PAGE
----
A Song

And all I want is you, Lord.

I just need You here.

All I want is you, Lord.

Please Abba, please draw near.

I could have the whole world

but if I don’t have You…

what good is the whole world

if it doesn’t include You?

So I pray Your Kingdom come.

So I pray Your Will be done.

Oh I beg you Lord, draw close

Draw close to me now

May Your heaven touch down

And make this sacred ground.

Oh would You draw close?

Because I just want You, Lord

Before anything else.

I just want you, Lord.

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Emmanuel,God with Us

What kind of God are you

that would be the Creator of all that is, ever was, will ever be,

with power unknown and depths unsearchable,

yet you would walk amongst us?

You, who would call us ‘very good’

and give us authority over your creation?

What kind of King dies for the least deserving and most wretched?

Who suffers for the sake of those that inflict the suffering?

 

Your mercy and grace are unfathomable.

Darkness yields to your Light.

Deceit and Lies are dust in the Wind of your Truth.

Hatred crumbles when pressed by your Love.

All the universe will kneel at your name.

And I am betrothed to You.

I am Your beloved and you pursue me with relentless patience.

You are my God, my Sustainer and Helper, my Stronghold and Salvation.

My Hope and my Redeemer.

I give thanks that You would know me and love me with an everlasting love.

 

Louie Giglio: Goliath Must Fall (Catalyst Notes)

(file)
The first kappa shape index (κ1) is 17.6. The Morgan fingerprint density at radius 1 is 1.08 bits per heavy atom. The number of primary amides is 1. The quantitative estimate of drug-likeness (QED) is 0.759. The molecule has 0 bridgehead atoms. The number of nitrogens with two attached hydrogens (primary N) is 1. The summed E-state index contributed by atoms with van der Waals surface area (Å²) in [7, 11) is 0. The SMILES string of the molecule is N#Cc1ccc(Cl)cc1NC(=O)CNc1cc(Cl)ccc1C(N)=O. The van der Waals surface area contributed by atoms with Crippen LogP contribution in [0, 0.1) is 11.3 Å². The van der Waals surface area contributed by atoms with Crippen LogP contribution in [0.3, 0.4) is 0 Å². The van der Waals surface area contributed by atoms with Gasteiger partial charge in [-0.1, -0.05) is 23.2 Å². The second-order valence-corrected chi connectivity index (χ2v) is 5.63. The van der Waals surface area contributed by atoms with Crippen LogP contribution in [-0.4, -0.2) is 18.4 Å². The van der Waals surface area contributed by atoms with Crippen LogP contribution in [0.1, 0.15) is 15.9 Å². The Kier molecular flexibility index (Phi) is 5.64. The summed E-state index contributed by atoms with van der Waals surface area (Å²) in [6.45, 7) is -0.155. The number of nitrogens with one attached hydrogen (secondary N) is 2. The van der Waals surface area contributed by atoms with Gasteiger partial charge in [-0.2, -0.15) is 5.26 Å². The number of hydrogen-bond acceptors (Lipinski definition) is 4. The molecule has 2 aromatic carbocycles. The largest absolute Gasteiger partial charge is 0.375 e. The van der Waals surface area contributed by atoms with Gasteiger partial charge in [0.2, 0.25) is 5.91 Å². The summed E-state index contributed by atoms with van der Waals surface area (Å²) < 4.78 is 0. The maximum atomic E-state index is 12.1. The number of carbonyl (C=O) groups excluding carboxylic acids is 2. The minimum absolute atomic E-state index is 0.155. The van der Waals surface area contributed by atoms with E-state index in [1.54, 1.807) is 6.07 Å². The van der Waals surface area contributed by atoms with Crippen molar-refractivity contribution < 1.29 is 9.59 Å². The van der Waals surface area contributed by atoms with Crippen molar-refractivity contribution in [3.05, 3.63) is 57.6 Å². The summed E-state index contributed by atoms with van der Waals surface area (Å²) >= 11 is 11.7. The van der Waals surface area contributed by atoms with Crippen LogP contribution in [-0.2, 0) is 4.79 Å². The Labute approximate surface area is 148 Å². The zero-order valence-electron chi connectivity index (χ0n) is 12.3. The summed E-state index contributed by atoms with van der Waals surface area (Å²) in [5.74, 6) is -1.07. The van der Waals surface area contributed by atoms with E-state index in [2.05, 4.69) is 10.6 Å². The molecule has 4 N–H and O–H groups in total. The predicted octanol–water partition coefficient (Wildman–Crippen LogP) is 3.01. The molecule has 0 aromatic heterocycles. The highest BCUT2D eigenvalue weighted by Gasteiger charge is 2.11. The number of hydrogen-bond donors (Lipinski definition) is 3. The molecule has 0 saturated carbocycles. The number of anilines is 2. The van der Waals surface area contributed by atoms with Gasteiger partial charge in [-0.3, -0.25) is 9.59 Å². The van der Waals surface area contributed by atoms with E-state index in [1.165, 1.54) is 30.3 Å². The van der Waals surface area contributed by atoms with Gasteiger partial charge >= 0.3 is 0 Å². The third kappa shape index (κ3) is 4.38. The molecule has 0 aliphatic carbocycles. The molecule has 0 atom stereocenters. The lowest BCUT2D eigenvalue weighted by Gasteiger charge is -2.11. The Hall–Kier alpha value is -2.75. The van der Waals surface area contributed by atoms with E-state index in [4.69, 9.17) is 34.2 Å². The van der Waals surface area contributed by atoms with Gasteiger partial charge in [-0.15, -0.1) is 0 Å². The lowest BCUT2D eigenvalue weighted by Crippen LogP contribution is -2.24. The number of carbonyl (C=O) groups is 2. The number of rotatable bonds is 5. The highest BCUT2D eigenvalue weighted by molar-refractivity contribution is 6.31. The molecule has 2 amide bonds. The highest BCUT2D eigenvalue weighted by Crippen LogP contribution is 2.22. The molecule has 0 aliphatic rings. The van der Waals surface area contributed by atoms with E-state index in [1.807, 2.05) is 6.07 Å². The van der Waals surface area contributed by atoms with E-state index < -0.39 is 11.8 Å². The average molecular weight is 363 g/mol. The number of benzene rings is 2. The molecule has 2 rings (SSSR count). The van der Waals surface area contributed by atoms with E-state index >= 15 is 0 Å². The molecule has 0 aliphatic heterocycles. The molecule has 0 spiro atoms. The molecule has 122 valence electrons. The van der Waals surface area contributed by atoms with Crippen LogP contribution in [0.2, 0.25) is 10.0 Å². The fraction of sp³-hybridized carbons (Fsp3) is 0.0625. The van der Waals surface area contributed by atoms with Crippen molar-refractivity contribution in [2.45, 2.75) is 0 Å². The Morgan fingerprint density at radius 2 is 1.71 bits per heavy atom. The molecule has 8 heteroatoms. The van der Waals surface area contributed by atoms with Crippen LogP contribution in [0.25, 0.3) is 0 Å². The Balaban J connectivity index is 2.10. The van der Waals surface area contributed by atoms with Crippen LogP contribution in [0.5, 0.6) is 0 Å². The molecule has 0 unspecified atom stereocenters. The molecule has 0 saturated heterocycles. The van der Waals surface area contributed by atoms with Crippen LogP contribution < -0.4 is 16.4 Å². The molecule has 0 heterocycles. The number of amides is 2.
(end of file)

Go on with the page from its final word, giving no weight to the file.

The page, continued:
Louie Giglio is a pastor, author, speaker and founder of the passion movement. He’s written a book called Goliath Must Fall and that’s what he spoke about at the conference. His vulnerability and raw emotion around his struggle with depression and his journey with God really resonated with the audience.

Louie Giglio started by reminding us that that there are still giants in the land: comfort, rejection, greed, anger, depression, anxiety, etc. We see in the story of David and Goliath in 1 Samuel 17 that Goliath was a beast. He was around 9 feet tall and his armor weighed over 100 lbs. total. The tip of his spear ALONE weighed 15 pounds! The Israelite people were dismayed/terrified by the giant; they lost hope in God’s ability to handle the giant. We respond the same way to our giants sometimes. Even though we are with Christ, it doesn’t change the fact that we are in a battle and will face troubles and tribulations. We can become paralyzed by our troubles and frozen in the moment. Goliath actually taunted them twice a day for forty days before anything happened! But the biggest thing to take away from this story is to remember this: You are not David, Christ is.